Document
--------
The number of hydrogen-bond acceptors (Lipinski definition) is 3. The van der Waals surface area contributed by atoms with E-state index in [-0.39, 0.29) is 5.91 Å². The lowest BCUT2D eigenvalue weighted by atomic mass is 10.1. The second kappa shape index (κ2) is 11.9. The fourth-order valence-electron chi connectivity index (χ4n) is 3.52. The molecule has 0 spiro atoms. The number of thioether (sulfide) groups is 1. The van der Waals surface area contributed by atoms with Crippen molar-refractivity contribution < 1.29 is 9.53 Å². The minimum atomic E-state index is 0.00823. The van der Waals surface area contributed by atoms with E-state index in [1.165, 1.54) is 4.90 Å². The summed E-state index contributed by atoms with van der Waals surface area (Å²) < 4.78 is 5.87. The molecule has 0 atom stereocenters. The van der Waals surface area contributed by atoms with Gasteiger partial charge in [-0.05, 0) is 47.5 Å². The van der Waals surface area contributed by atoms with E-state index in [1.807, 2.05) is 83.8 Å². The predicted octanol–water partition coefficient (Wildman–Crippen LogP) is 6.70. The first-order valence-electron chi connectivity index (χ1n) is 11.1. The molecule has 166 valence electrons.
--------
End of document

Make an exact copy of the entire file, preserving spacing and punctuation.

The number of hydrogen-bond acceptors (Lipinski definition) is 3. The van der Waals surface area contributed by atoms with E-state index in [-0.39, 0.29) is 5.91 Å². The lowest BCUT2D eigenvalue weighted by atomic mass is 10.1. The second kappa shape index (κ2) is 11.9. The fourth-order valence-electron chi connectivity index (χ4n) is 3.52. The molecule has 0 spiro atoms. The number of thioether (sulfide) groups is 1. The van der Waals surface area contributed by atoms with Crippen molar-refractivity contribution < 1.29 is 9.53 Å². The minimum atomic E-state index is 0.00823. The van der Waals surface area contributed by atoms with E-state index in [1.165, 1.54) is 4.90 Å². The summed E-state index contributed by atoms with van der Waals surface area (Å²) < 4.78 is 5.87. The molecule has 0 atom stereocenters. The van der Waals surface area contributed by atoms with Gasteiger partial charge in [-0.05, 0) is 47.5 Å². The van der Waals surface area contributed by atoms with E-state index in [1.807, 2.05) is 83.8 Å². The predicted octanol–water partition coefficient (Wildman–Crippen LogP) is 6.70. The first-order valence-electron chi connectivity index (χ1n) is 11.1. The molecule has 166 valence electrons.